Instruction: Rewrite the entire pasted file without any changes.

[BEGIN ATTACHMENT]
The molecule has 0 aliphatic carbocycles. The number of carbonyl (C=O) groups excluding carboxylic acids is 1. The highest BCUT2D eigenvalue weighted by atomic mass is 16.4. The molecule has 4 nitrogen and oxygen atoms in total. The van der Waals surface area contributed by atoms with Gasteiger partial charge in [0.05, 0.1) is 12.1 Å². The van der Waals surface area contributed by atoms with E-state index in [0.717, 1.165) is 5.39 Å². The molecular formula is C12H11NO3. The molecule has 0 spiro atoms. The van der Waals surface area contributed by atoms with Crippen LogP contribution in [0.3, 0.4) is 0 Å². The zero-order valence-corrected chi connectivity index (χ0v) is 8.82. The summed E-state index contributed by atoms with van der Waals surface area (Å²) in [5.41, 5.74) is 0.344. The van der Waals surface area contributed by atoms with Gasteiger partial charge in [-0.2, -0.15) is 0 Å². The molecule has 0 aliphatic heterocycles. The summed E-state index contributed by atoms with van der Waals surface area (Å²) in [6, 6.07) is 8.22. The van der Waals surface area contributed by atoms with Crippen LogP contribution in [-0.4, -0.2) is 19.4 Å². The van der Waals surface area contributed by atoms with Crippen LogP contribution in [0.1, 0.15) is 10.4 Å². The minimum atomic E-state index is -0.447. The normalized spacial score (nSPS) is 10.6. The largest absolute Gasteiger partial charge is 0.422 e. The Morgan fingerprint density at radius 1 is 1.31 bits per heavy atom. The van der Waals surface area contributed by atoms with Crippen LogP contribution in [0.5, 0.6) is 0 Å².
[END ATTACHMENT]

The molecule has 0 aliphatic carbocycles. The number of carbonyl (C=O) groups excluding carboxylic acids is 1. The highest BCUT2D eigenvalue weighted by atomic mass is 16.4. The molecule has 4 nitrogen and oxygen atoms in total. The van der Waals surface area contributed by atoms with Gasteiger partial charge in [0.05, 0.1) is 12.1 Å². The van der Waals surface area contributed by atoms with E-state index in [0.717, 1.165) is 5.39 Å². The molecular formula is C12H11NO3. The molecule has 0 spiro atoms. The van der Waals surface area contributed by atoms with Crippen LogP contribution in [0.3, 0.4) is 0 Å². The zero-order valence-corrected chi connectivity index (χ0v) is 8.82. The summed E-state index contributed by atoms with van der Waals surface area (Å²) in [5.41, 5.74) is 0.344. The van der Waals surface area contributed by atoms with Gasteiger partial charge in [-0.2, -0.15) is 0 Å². The molecule has 0 aliphatic heterocycles. The summed E-state index contributed by atoms with van der Waals surface area (Å²) in [6, 6.07) is 8.22. The van der Waals surface area contributed by atoms with Crippen LogP contribution in [-0.4, -0.2) is 19.4 Å². The van der Waals surface area contributed by atoms with Crippen LogP contribution in [0.1, 0.15) is 10.4 Å². The minimum atomic E-state index is -0.447. The normalized spacial score (nSPS) is 10.6. The largest absolute Gasteiger partial charge is 0.422 e. The Morgan fingerprint density at radius 1 is 1.31 bits per heavy atom. The van der Waals surface area contributed by atoms with Crippen LogP contribution in [0.5, 0.6) is 0 Å².